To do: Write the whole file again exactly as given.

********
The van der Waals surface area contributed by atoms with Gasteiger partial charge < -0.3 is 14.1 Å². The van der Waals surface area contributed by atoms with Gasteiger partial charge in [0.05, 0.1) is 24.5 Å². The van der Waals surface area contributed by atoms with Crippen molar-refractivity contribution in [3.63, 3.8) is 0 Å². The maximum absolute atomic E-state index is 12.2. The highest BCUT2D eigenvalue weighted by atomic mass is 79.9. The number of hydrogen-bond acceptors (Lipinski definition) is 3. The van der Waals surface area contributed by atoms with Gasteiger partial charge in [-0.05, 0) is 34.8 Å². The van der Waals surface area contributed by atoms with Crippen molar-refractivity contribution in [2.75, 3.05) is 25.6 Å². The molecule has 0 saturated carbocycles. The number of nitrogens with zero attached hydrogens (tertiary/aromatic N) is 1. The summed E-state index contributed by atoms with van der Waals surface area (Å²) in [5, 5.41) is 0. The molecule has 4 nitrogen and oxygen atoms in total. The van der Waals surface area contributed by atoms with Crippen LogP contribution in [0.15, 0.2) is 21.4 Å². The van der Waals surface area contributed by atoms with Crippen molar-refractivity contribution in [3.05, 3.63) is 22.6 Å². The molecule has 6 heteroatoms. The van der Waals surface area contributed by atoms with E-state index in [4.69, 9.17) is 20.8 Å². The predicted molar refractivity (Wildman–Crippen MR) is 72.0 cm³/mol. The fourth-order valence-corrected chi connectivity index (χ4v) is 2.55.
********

The van der Waals surface area contributed by atoms with Gasteiger partial charge < -0.3 is 14.1 Å². The van der Waals surface area contributed by atoms with Gasteiger partial charge in [0.05, 0.1) is 24.5 Å². The van der Waals surface area contributed by atoms with Crippen molar-refractivity contribution in [3.63, 3.8) is 0 Å². The maximum absolute atomic E-state index is 12.2. The highest BCUT2D eigenvalue weighted by atomic mass is 79.9. The number of hydrogen-bond acceptors (Lipinski definition) is 3. The van der Waals surface area contributed by atoms with Gasteiger partial charge in [-0.05, 0) is 34.8 Å². The van der Waals surface area contributed by atoms with Crippen molar-refractivity contribution in [2.75, 3.05) is 25.6 Å². The molecule has 0 saturated carbocycles. The number of nitrogens with zero attached hydrogens (tertiary/aromatic N) is 1. The summed E-state index contributed by atoms with van der Waals surface area (Å²) in [5, 5.41) is 0. The molecule has 4 nitrogen and oxygen atoms in total. The van der Waals surface area contributed by atoms with Crippen LogP contribution in [0.15, 0.2) is 21.4 Å². The van der Waals surface area contributed by atoms with Crippen molar-refractivity contribution in [3.05, 3.63) is 22.6 Å². The molecule has 6 heteroatoms. The van der Waals surface area contributed by atoms with E-state index in [4.69, 9.17) is 20.8 Å². The predicted molar refractivity (Wildman–Crippen MR) is 72.0 cm³/mol. The fourth-order valence-corrected chi connectivity index (χ4v) is 2.55.